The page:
Food truck restrictions stuck on school zones

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New rules for San Francisco's vibrant mobile food industry advanced closer to approval Monday with one issue left unresolved: how close they should be allowed to some public high schools.

For two years, Supervisor Scott Wiener has worked to reach a compromise to try and end the bitter conflict between food truck vendors and brick-and-mortar restaurants, whose owners complain the mobile businesses have an unfair advantage and are cutting into their profits.

It appears Wiener has succeeded. No one blasted his proposal during Monday's Board of Supervisors Land Use and Economic Development Committee hearing.

The full Board of Supervisors is expected to vote on the legislation next week, but until then officials will hash out the distance food trucks must stay away from a handful of schools.

In 2007, the Board of Supervisors adopted a ban on food trucks within 1,500 feet of middle and high schools, citing concerns about students leaving campus and eating unhealthy foods. Since then the mobile food truck industry has taken off.

Wiener proposed relaxing the restrictions to provide more areas for the food trucks to go as the legislation restricts others. Under Wiener's legislation, new permits would not allow food trucks within 75 feet of the front entrance of a restaurant and the trucks could operate only three days out of seven at one location.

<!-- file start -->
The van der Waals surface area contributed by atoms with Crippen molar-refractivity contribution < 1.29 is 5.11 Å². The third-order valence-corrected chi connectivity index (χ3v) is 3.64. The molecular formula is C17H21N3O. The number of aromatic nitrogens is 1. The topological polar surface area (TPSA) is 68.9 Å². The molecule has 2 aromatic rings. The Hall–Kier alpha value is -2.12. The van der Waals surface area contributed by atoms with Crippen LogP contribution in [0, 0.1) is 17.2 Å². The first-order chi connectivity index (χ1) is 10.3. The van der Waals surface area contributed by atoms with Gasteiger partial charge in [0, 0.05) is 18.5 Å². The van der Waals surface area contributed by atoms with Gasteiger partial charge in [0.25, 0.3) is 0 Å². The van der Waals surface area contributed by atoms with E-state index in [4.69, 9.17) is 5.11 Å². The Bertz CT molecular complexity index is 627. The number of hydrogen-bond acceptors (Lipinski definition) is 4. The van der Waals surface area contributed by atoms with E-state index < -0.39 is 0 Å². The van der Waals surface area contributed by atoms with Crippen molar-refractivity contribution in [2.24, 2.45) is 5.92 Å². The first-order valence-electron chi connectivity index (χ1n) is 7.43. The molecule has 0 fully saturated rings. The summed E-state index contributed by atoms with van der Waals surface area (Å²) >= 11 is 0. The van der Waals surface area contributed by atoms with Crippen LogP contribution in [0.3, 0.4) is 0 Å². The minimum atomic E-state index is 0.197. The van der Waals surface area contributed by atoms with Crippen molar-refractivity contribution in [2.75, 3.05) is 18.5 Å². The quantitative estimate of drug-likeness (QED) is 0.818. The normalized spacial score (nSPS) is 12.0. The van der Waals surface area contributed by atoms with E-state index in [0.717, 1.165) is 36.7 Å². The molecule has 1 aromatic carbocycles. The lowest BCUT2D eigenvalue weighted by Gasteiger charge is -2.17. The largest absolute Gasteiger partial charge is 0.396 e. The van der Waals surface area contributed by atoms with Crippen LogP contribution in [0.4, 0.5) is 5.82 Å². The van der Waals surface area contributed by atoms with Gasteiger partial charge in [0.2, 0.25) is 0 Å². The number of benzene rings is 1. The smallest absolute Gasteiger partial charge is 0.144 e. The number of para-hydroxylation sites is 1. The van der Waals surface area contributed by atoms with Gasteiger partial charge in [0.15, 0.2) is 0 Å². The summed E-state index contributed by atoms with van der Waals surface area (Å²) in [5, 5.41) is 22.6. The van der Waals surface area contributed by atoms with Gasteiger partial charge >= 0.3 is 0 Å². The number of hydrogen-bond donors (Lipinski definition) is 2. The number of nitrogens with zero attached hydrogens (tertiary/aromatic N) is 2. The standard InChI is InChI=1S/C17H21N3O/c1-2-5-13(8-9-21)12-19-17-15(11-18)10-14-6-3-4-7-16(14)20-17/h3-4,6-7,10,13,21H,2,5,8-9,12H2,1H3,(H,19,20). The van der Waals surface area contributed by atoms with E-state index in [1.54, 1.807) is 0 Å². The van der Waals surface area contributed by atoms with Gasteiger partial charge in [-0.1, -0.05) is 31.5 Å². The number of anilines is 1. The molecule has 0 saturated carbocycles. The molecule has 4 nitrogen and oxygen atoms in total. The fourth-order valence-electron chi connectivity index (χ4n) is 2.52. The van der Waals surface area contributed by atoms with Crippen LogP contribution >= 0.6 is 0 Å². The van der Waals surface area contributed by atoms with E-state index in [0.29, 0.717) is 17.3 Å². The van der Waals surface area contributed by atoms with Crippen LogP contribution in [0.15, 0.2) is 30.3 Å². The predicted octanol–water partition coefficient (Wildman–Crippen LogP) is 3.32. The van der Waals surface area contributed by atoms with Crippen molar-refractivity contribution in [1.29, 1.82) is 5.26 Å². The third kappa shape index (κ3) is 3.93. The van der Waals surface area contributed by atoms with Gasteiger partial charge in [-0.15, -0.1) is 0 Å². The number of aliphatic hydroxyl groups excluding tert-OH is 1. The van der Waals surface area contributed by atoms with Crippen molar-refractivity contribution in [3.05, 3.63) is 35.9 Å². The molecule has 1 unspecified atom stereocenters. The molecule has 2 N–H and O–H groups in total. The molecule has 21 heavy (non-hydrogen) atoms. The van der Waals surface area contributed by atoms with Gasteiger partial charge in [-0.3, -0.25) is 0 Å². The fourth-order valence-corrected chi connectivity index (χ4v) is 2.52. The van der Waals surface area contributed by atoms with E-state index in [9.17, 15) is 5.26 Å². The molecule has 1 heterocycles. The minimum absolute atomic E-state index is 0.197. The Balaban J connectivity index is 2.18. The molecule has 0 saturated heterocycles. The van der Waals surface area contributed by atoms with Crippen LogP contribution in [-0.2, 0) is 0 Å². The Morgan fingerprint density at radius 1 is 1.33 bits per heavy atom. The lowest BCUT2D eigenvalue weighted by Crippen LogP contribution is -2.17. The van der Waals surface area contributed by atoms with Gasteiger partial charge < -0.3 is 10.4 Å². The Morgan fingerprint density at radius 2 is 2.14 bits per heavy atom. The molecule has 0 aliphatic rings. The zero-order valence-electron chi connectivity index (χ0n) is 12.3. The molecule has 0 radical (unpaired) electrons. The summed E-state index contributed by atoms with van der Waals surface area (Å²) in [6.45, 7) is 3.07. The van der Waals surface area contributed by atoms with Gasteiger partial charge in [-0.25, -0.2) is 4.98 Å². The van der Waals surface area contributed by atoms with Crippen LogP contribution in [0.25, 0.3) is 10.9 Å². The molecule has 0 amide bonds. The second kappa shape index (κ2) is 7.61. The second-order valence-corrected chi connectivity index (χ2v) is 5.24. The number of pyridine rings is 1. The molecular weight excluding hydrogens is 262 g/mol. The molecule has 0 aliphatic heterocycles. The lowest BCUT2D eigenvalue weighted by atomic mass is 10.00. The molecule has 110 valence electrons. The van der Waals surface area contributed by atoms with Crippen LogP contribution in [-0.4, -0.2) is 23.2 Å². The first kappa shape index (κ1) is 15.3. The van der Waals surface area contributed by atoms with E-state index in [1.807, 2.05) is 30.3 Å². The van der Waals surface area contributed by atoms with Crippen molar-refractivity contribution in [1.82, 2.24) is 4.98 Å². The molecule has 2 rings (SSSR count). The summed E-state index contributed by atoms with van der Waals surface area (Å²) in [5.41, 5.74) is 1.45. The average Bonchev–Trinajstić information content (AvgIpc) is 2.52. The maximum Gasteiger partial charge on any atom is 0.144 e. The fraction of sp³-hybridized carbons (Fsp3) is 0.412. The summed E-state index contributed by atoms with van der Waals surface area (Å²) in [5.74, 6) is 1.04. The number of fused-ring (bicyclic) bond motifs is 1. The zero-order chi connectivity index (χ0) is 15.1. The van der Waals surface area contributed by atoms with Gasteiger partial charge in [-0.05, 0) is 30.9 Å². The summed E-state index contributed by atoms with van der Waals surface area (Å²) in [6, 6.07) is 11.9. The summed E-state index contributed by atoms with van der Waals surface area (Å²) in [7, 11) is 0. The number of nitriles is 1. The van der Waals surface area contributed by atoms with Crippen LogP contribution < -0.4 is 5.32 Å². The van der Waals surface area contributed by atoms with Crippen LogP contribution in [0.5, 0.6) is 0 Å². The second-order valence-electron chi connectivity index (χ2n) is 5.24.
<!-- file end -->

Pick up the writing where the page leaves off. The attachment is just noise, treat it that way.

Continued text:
The proposal initially reduced the school ban to 500 feet. Now it's 500 feet for middle schools and either 1,000 feet or 750 feet around high schools, depending on where they are located.

Still, the San Francisco Unified School District is opposing reducing the ban to 750 feet for the John O'Connell, Mission and Galileo high schools.

Both supervisors Jane Kim and David Chiu, who sit on the committee with Wiener, have requested maps of the impact of the different distances in time for next week's full board vote on the legislation.

“Those schools, they have a large population relative to the other schools and they also have had a history of challenges with participation in their lunch program, with students leaving off campus,” said Chris Armentrout, the San Francisco Unified School District's director of policy, adding that he could support 1,000 feet.

Wiener called the existing ban “quite extreme.”

“It can effectively preclude food trucks from the bulk of a neighborhood,” Wiener said. “We have seen that in the Mission.” He questioned what impact 250 feet could make.

Meanwhile, the board may next debate regulating another aspect of the mobile truck movement, mobile retail like fashion trucks. The Small Business Commission is working on a proposal.

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